In the fifth chapter, (“Fear of the Gods and Fear of Death”), G. shows how in addition to the obvious tripartite structure of the De rerum natura, the poem can also be understood as divided into two halves, with Books 1-3 meant to combat the fear of death (by showing that “life” and “death” are just a matter of the conglomeration and dissolution of atomic compounds) and Books 4-6 intended to do away with fear of the gods (by providing rational explanations for potentially frightening natural phenomena). The sixth chapter (“Lucretius as Literary and Social Critic”) is concerned with Lucretius’ ambivalent attitude toward his poetic models Homer and Ennius (he styles himself as their literary sucessor while casting aspersions on their subject matter) and with the poet’s criticism of contemporary Roman values, particularly the military and political ambition of the upper class. The book ends with an Afterword (“Lucretius’ Didactic Sucessors”), in which G. very briefly surveys Vergil’s Georgics (the topic of her own Virgil on the Nature of Things, Cambridge 2000) and Ovid’s Ars amatoria.
Given the brevity of the book, G.’s choice of topics is by needs selective, and on the whole, she has chosen well. It makes sense, in light of G.’s audience, that there is little discussion of Lucretius’ style and language, and the fact that the book’s focus (quite unlike that of the De rerum natura itself) is on ethics and poetics rather than on physics is probably reflective of not just G.’s own interests but also those of most readers of Lucretius today. My only quarrel with Lucretius and the Didactic Epic is G.’s insistence (clear already from the book’s title) on reading the De rerum natura as a kind of epic poem (a point of view in evidence also in Myth and Poetry, pp. 99-128). In my opinion, the term “didactic epic” is unhelpful: while it is true that for most of antiquity, didactic poetry was not recognized as its own genre but rather considered to be epic, the term “epic” in this case means little more than “a longish poem in hexameters.” The fundamental difference between the two genres was pointed out already by Aristotle ( Poet. 1447b13-20), who maintained that Empedocles—though commonly labeled an epicist, just like Homer—was not really a poet at all since his work—unlike that of Homer—was not “mimetic,” that is, did not tell a story. This is not to say that didactic poems, including the De rerum natura, do not share themes and stylistic features with texts that are “epic” in the more narrow sense in which most classicists use the word. Still, I believe that it does greater justice to didactic poetry to treat it as its own class of literature—especially when one is addressing readers who may not be particularly well-versed in the criticism of ancient genres (and note that G. never defines what she means by “epic”).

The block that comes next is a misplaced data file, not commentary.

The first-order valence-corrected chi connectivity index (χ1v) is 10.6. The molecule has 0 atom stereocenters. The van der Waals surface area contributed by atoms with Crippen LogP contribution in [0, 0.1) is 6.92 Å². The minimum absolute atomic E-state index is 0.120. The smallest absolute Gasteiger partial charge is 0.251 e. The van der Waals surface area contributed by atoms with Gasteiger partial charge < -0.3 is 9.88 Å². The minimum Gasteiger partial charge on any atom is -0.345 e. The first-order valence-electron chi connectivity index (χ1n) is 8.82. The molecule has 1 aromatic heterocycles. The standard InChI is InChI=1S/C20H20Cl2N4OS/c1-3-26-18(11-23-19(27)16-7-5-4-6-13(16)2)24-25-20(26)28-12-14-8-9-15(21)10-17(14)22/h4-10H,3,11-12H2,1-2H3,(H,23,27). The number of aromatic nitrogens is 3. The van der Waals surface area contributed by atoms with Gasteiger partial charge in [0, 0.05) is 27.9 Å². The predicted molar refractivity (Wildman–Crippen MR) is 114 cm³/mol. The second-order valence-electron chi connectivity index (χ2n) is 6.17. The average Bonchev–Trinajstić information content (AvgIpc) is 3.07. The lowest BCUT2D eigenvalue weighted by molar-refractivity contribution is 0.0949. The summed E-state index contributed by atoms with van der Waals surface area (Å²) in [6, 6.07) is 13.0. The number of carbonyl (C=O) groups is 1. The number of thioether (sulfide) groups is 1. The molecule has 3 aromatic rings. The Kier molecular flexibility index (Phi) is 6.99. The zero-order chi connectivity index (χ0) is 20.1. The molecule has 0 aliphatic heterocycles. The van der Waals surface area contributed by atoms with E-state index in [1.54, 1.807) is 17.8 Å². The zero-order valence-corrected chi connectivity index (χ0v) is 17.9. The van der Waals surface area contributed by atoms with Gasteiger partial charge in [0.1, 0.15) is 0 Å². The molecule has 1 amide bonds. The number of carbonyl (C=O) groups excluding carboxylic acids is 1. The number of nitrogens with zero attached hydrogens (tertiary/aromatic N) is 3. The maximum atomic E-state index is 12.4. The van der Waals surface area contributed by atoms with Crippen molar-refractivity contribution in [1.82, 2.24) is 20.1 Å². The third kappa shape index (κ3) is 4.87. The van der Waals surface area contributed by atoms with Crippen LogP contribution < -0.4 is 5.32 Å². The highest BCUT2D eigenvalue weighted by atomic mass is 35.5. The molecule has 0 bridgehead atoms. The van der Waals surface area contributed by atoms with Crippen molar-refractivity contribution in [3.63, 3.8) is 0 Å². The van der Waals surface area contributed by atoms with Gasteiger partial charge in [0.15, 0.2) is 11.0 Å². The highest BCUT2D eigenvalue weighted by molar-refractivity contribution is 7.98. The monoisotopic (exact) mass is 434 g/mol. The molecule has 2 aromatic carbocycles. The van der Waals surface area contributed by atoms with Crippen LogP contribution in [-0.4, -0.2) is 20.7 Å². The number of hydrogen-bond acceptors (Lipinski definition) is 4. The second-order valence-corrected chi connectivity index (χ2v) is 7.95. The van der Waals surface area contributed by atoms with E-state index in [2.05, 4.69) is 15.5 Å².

Such quibbles aside, G.’s book delivers exactly what it promises, an informed and informative introduction to Lucretius, aimed at lower-level students (though anyone interested in the De rerum natura will find Lucretius and the Didactic Epic a convenient summary of basic issues). It is the target audience that sets the work apart from other short introductions to the topic: E. J. Kenney’s Greece and Rome survey (1977) is geared mostly for scholars, while W. R. Johnson’s flamboyant Lucretius and the Modern World (London 2000; see my review in BMCR 01.01.17) addresses a larger audience of general readers. To the student who is confronted with the De rerum natura in high school or college, however, G.’s book will prove a trusty guide to a difficult but exciting poem.